Friday, October 24, 2008


October 24, 2008

It is late October and Cincinnati is still undefeated in the Big East football conference, albeit 1-0. Saturday's high noon showdown in the Nutmeg state against Connecticut is the beginning of six conference games in six weeks for the 5-1 Bearcats, whose only loss has come against highly ranked Oklahoma on the road.

UC's top 15 rush defense will be highly tested by Connecticut star back Donald Brown, who has already ammassed 1,174 yards on the ground along with 12 touchdowns through the first 7 games of the season (168/game).

The Huskies got off to a 5-0 start and where generating some talk around the country. However, a 34-12 pasting on the road at the hands of North Carolina and a tough 12-10 loss to Rutgers have knocked UConn back a bit. Now they will have to deal with the distraction of head coach Randy Edsall being a top candidate to replace Greg Robinson at his alma mater at Syracuse. Reports have surfaced that a search firm that the Syracuse administration has reached out to has pegged Edsall as the #1 candidate.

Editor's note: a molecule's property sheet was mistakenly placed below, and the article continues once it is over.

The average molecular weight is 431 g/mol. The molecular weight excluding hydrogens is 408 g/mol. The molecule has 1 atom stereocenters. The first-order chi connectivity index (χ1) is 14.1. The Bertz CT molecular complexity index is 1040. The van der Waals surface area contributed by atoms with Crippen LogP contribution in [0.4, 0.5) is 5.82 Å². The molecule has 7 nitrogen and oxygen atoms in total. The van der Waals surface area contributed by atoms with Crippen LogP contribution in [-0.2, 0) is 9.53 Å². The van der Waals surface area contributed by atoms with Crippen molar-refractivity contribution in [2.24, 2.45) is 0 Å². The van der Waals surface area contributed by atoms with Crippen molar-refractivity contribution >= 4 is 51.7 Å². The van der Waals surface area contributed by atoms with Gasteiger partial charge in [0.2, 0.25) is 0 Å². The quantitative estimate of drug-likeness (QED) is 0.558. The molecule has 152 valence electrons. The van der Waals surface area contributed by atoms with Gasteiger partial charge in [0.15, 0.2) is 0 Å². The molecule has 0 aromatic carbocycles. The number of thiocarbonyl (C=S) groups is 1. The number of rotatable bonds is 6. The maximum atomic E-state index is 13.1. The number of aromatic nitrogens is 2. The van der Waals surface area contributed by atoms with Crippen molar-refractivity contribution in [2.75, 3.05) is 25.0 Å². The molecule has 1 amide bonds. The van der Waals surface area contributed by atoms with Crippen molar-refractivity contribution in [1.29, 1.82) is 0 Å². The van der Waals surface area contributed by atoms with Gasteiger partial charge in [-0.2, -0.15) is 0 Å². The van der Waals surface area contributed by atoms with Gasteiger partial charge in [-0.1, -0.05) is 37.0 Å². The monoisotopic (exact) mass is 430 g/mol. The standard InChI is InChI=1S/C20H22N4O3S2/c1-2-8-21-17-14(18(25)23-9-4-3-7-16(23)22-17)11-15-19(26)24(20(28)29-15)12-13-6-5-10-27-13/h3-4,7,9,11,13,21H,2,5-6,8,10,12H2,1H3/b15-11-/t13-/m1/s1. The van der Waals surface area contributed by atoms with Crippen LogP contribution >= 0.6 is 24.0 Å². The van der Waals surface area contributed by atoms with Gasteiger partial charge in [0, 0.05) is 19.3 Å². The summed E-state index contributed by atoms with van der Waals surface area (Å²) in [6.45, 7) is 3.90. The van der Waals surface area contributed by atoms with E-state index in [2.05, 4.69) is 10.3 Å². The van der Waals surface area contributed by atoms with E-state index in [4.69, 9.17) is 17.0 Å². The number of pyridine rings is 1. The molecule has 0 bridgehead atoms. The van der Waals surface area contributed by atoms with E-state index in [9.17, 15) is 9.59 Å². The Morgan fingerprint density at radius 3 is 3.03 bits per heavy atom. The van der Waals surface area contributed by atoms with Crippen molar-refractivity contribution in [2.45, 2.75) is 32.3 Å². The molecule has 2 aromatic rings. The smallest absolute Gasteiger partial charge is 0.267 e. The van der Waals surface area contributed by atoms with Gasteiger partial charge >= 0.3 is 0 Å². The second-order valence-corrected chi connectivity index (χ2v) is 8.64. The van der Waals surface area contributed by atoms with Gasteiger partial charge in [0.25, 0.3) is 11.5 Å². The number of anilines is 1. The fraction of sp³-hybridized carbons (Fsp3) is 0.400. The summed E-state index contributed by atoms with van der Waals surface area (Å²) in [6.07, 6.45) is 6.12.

UConn is 1-1 in the Big East, winning at Louisville and suffering the loss last week at RU. WVU, USF and Pitt remain onthe conference schedule for both teams, so winning this one will help one team get the inside track at challenging for one of the four Big East NCAA Bowl Game tie-ins. The College Football Odds list the road Bearcats as a 2 1/2 point favorite, with a stout run defense and UConn's quarterback merry-go-round, look for the road team to make their play in the conference this weekend.


Cincinnati 24
Connecticut 21


Read more!


by Zach Smart

For UConn Husky loyalists, it’s about as easy to forget as the night you lost your virginity.

Standing behind the podium following an 82-49 drubbing of lowly Quinnipiac, Jim Calhoun pointed out a clear trend to the sea of media people. In the journalists’ eyes, there had been as eye-opening experience.

When the Price is right, UConn has a perfect storm. Calhoun said there's a direct correlation between UConn victories/marquee matchups and Price's exceptional showings. "Look it up in the notes," said Calhoun, the loquacious, longtime Husky coach.